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And with the brands fire the traitors' houses.
2 Cit. Go, fetch fire.
[Exeunt Citizens, with the body. Ant. Now let it work :- Mischief, thou art afoot, Take thou what course thou wilt!
XCVII. — THE NINETEENTH PSALM.
The heavens declare the glory of God;
The testimony of the LORD is sure, making wise the simple.
The precepts of the LORD are right, rejoicing the heart:
The commandment of the LORD is pure, enlightening
The fear of the LORD is clean, enduring for ever:
The judgments of the LORD are true, and righteous altogether.
More to be desired are they than gold, yea, than much fine gold:
Sweeter also than honey and the honeycomb.
Let them not have dominion over me: then shall I be perfect,
And I shall be clear from great transgression.
Let the words of my mouth and the meditation of my heart be acceptable in thy sight, O LORD, my rock, and my redeemer.
BIBLE — REVISED VERSION.
CERTAIN points may properly be questioned upon at each lesson. The minds of the pupils will thus be led into natural inquiry upon them, which will be of service in all later reading.
To economize space these are summarized here.
1. What is the name of the lesson? Does it indicate the subjectmatter or point?
2. Who wrote it? What can you tell of the author, or his writings? When and in what country did he live ?
(If not otherwise indicated in the notes, the nationality may be supposed to be American.)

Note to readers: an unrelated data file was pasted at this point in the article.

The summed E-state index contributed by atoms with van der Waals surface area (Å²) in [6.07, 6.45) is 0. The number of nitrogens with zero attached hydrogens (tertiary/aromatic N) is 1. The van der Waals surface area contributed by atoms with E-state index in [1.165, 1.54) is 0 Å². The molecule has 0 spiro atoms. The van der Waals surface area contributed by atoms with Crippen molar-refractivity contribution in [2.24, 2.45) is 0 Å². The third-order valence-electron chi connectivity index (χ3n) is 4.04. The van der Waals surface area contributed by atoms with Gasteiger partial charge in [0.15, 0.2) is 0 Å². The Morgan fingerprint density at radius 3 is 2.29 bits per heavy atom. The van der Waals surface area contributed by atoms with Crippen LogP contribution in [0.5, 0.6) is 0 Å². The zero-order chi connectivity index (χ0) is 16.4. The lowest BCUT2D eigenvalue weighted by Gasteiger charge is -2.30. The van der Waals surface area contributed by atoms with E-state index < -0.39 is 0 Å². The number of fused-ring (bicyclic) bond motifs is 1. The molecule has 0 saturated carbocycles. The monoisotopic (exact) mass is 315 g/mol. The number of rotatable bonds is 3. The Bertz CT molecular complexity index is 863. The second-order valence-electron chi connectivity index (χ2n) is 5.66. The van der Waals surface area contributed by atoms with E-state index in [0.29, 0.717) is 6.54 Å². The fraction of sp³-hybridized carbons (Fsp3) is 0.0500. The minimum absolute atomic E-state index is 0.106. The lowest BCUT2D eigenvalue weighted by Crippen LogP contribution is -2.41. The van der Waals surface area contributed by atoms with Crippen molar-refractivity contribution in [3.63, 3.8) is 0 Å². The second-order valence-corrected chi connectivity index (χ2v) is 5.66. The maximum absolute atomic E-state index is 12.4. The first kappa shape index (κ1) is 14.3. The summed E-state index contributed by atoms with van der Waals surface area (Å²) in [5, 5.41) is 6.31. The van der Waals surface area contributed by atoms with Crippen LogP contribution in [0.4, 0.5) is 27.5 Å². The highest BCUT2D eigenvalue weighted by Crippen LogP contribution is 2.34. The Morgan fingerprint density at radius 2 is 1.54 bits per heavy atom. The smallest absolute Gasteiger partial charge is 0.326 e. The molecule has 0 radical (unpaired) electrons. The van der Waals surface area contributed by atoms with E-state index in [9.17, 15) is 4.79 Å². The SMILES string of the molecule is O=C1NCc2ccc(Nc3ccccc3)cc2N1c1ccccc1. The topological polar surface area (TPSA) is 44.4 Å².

3. What is the style of the extract ? If in prose, is it that of a sketch, story, essay, lecture, treatise, oration, etc.? If in poetry, is it epic, ballad, lyric, dramatic, elegiac? — in stanzas or blank verse ? What use is made of rhyme or rhythm ? How many measures to the line ?
(Definition of these points may be sought in the dictionary, if no school text-book contains them.)
4. What is the purpose or aim of the writing ? — to instruct, entertain, amuse, inspire with enthusiasm, persuade, etc. ?
5. Is there anything to note in the diction? choice and use of words, phrases, allusions ?
Select from ten to twenty words for definition, and also those most liable to be mispronounced.
If time is given for preparation of the lesson, a selection from these topics may be made for questioning at the beginning of the recitation. Where this is not the habit, a brief review may be taken at the succeeding recitation. The following notes concern the authorship of the selections chiefly, it being thought wise to throw pupils upon the use of the dictionary for points of definition and pronunciation.
Lesson 1. – By Alex. E. FRYE. Besides Brook Basins, from which this extract is made, this author has written The Child and Nature and other geographical works. Note the intensity of style, the graphic picturing of the storm. What tense of the verb is used throughout the description ? What instances of personification may be found ?
Lesson 2.— By Rev. CHARLES KINGSLEY, English (1819–1875): known to young people as the author of The Water Babies, The Greek Heroes, Madame How and Lady Why; to older ones, through Alton Locke, Westward Ho! etc.
Feigning a broken wing when pursued is a characteristic of the pewit. (See Par. 5.)